It’s Carnevale time in Italy and everyone in every town, village and school is working on costumes, masks or floats. Children are taking it very seriously and they spend all their savings on ‘scherzi di Carnevale’… (Carnevale’s tricks). There is a great variety of them: fialette puzzolenti (smelly vials), cushions which sound in a very embarrassing way when you sit on, itchy powders and many many more. I was amazed the other day when my students (my grown up students) told me that they thought Carnevale was only about Venezia… ‘no, no, no’ said I!
In fact, Carnevale has very ancient origins and every town has their own traditional mask and you can see them on floats when they go around their town among colourful ‘coriandoli’ (you call them confetti), ‘stelle filanti’ (streamers) and trumpets. Many of the traditional masks or characters are servants, such as Colombina (Venezia) or Pulcinella (Napoli) or Arlecchino (Bergamo), probably because Carnevale used to have a liberating and subversive purpose so through it servants could make fun of their masters. Some masks are actually masters, such as Dottor Balanzone (from Bologna) or Gianduia (Torino) or Pantalone, rich and mean Venetian merchant.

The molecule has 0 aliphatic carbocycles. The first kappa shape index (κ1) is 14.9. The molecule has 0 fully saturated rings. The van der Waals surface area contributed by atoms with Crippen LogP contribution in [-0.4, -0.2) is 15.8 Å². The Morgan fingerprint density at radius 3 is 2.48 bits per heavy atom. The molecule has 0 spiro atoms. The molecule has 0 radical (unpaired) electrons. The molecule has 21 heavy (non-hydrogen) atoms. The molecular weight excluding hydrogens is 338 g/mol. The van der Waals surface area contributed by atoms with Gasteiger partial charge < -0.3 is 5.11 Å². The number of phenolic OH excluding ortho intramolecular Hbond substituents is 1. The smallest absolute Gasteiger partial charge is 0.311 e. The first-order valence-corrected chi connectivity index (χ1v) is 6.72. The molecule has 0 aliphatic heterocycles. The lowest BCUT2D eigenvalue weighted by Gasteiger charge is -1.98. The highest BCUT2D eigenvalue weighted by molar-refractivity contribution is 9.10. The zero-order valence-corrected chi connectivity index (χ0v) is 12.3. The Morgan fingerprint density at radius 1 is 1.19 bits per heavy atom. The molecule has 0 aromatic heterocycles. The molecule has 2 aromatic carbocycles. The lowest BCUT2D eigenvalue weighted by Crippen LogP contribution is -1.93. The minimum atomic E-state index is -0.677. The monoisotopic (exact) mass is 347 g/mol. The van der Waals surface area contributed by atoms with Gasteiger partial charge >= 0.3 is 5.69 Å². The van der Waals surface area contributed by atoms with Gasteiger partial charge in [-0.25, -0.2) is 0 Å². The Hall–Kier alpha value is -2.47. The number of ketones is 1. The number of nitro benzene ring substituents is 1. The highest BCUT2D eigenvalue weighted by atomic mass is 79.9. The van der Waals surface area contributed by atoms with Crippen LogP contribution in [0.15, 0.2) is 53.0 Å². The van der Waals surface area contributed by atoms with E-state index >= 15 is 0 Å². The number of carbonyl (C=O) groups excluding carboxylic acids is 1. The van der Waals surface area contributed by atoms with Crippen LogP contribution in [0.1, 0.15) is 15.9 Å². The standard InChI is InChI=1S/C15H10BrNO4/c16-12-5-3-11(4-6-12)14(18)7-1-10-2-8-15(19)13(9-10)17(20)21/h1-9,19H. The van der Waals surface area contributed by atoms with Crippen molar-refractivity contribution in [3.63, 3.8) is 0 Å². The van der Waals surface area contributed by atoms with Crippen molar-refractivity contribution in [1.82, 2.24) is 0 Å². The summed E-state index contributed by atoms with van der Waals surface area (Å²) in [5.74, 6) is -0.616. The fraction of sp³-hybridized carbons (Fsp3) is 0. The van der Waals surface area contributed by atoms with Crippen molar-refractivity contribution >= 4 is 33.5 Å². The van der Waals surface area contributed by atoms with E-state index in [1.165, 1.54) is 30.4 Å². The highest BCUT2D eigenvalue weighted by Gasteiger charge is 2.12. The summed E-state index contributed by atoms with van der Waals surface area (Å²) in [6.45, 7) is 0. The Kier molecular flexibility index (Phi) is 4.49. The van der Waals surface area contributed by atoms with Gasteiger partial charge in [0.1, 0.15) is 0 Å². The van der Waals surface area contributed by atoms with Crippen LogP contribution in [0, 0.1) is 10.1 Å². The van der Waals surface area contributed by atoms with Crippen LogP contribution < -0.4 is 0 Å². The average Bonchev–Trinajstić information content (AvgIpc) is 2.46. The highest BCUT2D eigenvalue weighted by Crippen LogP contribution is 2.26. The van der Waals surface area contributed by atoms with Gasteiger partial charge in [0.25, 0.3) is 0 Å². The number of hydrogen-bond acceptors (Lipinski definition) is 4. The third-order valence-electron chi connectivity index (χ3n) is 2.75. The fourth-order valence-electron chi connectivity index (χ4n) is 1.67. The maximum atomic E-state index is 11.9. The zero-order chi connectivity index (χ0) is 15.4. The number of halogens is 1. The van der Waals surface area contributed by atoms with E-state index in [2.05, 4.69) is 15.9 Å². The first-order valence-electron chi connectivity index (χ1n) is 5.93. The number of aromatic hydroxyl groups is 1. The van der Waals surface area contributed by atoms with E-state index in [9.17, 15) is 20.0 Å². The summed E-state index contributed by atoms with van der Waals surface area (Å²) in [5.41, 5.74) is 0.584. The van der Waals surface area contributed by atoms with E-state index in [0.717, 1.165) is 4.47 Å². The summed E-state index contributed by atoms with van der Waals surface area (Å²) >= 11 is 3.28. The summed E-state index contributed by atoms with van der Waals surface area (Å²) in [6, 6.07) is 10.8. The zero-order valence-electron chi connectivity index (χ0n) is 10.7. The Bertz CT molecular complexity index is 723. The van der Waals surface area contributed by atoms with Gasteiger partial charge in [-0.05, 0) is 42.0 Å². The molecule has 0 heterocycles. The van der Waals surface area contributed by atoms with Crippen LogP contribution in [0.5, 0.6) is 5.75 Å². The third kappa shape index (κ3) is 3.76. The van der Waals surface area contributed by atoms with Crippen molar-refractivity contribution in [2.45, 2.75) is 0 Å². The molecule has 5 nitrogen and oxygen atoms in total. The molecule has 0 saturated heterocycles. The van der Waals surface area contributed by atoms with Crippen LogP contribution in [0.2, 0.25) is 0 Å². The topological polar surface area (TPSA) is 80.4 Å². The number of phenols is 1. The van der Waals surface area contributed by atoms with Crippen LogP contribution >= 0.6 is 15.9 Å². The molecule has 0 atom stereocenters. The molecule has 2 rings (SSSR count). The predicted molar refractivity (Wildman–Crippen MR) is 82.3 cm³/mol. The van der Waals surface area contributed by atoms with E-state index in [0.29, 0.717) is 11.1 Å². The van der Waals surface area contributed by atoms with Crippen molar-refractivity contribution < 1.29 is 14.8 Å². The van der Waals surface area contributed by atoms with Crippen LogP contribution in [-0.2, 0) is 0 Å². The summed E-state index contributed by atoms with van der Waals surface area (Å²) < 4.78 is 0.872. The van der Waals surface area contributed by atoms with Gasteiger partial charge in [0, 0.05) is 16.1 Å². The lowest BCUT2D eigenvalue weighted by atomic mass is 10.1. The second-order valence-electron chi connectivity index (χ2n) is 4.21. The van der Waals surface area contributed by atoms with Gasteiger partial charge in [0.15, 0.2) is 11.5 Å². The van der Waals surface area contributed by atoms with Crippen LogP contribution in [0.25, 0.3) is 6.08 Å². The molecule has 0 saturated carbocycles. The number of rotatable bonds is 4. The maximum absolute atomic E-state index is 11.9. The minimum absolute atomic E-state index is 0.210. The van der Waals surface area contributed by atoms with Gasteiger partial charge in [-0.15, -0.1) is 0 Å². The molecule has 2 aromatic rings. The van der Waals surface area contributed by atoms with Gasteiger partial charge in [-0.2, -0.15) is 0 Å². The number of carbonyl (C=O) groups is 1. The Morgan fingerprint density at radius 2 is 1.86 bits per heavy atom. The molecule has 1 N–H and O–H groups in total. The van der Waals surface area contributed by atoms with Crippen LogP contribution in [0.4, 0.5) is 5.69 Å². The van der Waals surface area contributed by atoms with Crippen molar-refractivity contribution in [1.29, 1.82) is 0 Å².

Carnevale comes with big celebrations in every town in Italy and there are so many famous Carnevale besides the one in Venice, such as the Carnevale of Viareggio, Carnevale of Fano (the most ancient in Italy, it was celebrated in 1347 for the first time) or the Carnevale of Ivrea. In Ivrea they celebrate their Carnevale with ‘la battaglia delle arance’ (the battle of the oranges), a real war where organised groups representing old and noble families (each with their coat of arms) throw oranges at each other from their floats… very spectacular, very unique and very messy, too. Remember to wear a red hat if you decide to go there, so they won’t throw oranges at you!